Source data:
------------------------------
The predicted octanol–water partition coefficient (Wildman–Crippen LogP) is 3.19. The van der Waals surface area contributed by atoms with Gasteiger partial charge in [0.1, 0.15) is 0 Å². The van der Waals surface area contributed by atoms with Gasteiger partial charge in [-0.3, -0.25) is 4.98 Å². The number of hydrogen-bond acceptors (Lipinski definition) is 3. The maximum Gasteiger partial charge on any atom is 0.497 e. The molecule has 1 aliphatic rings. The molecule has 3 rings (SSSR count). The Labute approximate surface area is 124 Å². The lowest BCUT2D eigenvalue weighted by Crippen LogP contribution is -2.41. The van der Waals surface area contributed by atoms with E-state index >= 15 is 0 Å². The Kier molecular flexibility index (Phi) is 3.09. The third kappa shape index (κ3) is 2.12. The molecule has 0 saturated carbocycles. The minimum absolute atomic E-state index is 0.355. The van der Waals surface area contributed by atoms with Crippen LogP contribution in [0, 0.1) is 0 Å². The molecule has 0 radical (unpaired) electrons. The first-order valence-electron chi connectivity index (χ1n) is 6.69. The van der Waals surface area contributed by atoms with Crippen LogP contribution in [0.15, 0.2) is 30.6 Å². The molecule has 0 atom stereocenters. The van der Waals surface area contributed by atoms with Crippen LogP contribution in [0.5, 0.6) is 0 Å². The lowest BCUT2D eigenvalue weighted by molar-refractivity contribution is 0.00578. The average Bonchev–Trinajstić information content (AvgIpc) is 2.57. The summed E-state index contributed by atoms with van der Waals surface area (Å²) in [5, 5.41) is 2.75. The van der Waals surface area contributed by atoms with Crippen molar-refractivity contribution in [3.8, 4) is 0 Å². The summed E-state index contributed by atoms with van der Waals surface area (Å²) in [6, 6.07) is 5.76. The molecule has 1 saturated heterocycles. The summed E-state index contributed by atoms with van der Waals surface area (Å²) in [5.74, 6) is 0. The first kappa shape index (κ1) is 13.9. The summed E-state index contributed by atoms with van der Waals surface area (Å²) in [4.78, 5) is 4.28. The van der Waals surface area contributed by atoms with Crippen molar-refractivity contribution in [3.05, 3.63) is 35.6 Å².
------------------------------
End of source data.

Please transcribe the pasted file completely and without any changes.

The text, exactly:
The predicted octanol–water partition coefficient (Wildman–Crippen LogP) is 3.19. The van der Waals surface area contributed by atoms with Gasteiger partial charge in [0.1, 0.15) is 0 Å². The van der Waals surface area contributed by atoms with Gasteiger partial charge in [-0.3, -0.25) is 4.98 Å². The number of hydrogen-bond acceptors (Lipinski definition) is 3. The maximum Gasteiger partial charge on any atom is 0.497 e. The molecule has 1 aliphatic rings. The molecule has 3 rings (SSSR count). The Labute approximate surface area is 124 Å². The lowest BCUT2D eigenvalue weighted by Crippen LogP contribution is -2.41. The van der Waals surface area contributed by atoms with E-state index >= 15 is 0 Å². The Kier molecular flexibility index (Phi) is 3.09. The third kappa shape index (κ3) is 2.12. The molecule has 0 saturated carbocycles. The minimum absolute atomic E-state index is 0.355. The van der Waals surface area contributed by atoms with Crippen LogP contribution in [0, 0.1) is 0 Å². The molecule has 0 radical (unpaired) electrons. The first-order valence-electron chi connectivity index (χ1n) is 6.69. The van der Waals surface area contributed by atoms with Crippen LogP contribution in [0.15, 0.2) is 30.6 Å². The molecule has 0 atom stereocenters. The van der Waals surface area contributed by atoms with Crippen LogP contribution in [0.5, 0.6) is 0 Å². The lowest BCUT2D eigenvalue weighted by molar-refractivity contribution is 0.00578. The average Bonchev–Trinajstić information content (AvgIpc) is 2.57. The summed E-state index contributed by atoms with van der Waals surface area (Å²) in [5, 5.41) is 2.75. The van der Waals surface area contributed by atoms with Crippen molar-refractivity contribution in [3.8, 4) is 0 Å². The summed E-state index contributed by atoms with van der Waals surface area (Å²) in [6, 6.07) is 5.76. The molecule has 1 saturated heterocycles. The summed E-state index contributed by atoms with van der Waals surface area (Å²) in [5.74, 6) is 0. The first kappa shape index (κ1) is 13.9. The summed E-state index contributed by atoms with van der Waals surface area (Å²) in [4.78, 5) is 4.28. The van der Waals surface area contributed by atoms with Crippen molar-refractivity contribution in [3.05, 3.63) is 35.6 Å².